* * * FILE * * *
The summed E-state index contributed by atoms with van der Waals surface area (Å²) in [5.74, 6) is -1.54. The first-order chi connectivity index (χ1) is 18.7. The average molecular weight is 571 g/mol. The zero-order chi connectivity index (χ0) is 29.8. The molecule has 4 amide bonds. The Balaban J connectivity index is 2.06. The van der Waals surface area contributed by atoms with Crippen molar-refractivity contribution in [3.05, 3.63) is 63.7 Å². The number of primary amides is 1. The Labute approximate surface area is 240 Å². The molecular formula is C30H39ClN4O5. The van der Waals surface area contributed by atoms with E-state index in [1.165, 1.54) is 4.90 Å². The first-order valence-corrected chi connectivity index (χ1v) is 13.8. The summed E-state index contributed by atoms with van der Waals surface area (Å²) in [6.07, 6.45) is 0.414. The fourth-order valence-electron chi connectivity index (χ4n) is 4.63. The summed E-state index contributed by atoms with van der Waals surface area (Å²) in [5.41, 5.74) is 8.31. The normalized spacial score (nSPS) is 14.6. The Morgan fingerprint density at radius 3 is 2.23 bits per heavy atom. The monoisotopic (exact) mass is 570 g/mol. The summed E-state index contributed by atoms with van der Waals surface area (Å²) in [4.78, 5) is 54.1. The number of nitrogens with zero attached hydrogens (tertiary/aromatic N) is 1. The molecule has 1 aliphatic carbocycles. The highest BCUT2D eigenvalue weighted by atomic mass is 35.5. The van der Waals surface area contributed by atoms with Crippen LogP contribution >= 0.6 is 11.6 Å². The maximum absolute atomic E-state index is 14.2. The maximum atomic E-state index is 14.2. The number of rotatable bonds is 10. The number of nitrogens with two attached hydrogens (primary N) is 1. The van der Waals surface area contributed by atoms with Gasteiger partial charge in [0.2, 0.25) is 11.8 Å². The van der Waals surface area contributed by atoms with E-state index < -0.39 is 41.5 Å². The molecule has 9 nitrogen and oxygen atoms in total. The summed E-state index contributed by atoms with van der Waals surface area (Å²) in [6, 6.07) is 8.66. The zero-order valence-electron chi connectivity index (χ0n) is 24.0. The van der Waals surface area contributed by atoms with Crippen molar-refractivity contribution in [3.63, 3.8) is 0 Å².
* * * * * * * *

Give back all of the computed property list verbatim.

The summed E-state index contributed by atoms with van der Waals surface area (Å²) in [5.74, 6) is -1.54. The first-order chi connectivity index (χ1) is 18.7. The average molecular weight is 571 g/mol. The zero-order chi connectivity index (χ0) is 29.8. The molecule has 4 amide bonds. The Balaban J connectivity index is 2.06. The van der Waals surface area contributed by atoms with Crippen molar-refractivity contribution in [3.05, 3.63) is 63.7 Å². The number of primary amides is 1. The Labute approximate surface area is 240 Å². The molecular formula is C30H39ClN4O5. The van der Waals surface area contributed by atoms with E-state index in [1.165, 1.54) is 4.90 Å². The first-order valence-corrected chi connectivity index (χ1v) is 13.8. The summed E-state index contributed by atoms with van der Waals surface area (Å²) in [6.07, 6.45) is 0.414. The fourth-order valence-electron chi connectivity index (χ4n) is 4.63. The summed E-state index contributed by atoms with van der Waals surface area (Å²) in [5.41, 5.74) is 8.31. The normalized spacial score (nSPS) is 14.6. The Morgan fingerprint density at radius 3 is 2.23 bits per heavy atom. The monoisotopic (exact) mass is 570 g/mol. The summed E-state index contributed by atoms with van der Waals surface area (Å²) in [4.78, 5) is 54.1. The number of nitrogens with zero attached hydrogens (tertiary/aromatic N) is 1. The molecule has 1 aliphatic carbocycles. The highest BCUT2D eigenvalue weighted by atomic mass is 35.5. The van der Waals surface area contributed by atoms with Crippen LogP contribution >= 0.6 is 11.6 Å². The maximum absolute atomic E-state index is 14.2. The maximum atomic E-state index is 14.2. The number of rotatable bonds is 10. The number of nitrogens with two attached hydrogens (primary N) is 1. The van der Waals surface area contributed by atoms with Gasteiger partial charge in [0.2, 0.25) is 11.8 Å². The van der Waals surface area contributed by atoms with E-state index < -0.39 is 41.5 Å². The molecule has 9 nitrogen and oxygen atoms in total. The summed E-state index contributed by atoms with van der Waals surface area (Å²) in [6, 6.07) is 8.66. The zero-order valence-electron chi connectivity index (χ0n) is 24.0. The van der Waals surface area contributed by atoms with Crippen molar-refractivity contribution in [3.63, 3.8) is 0 Å².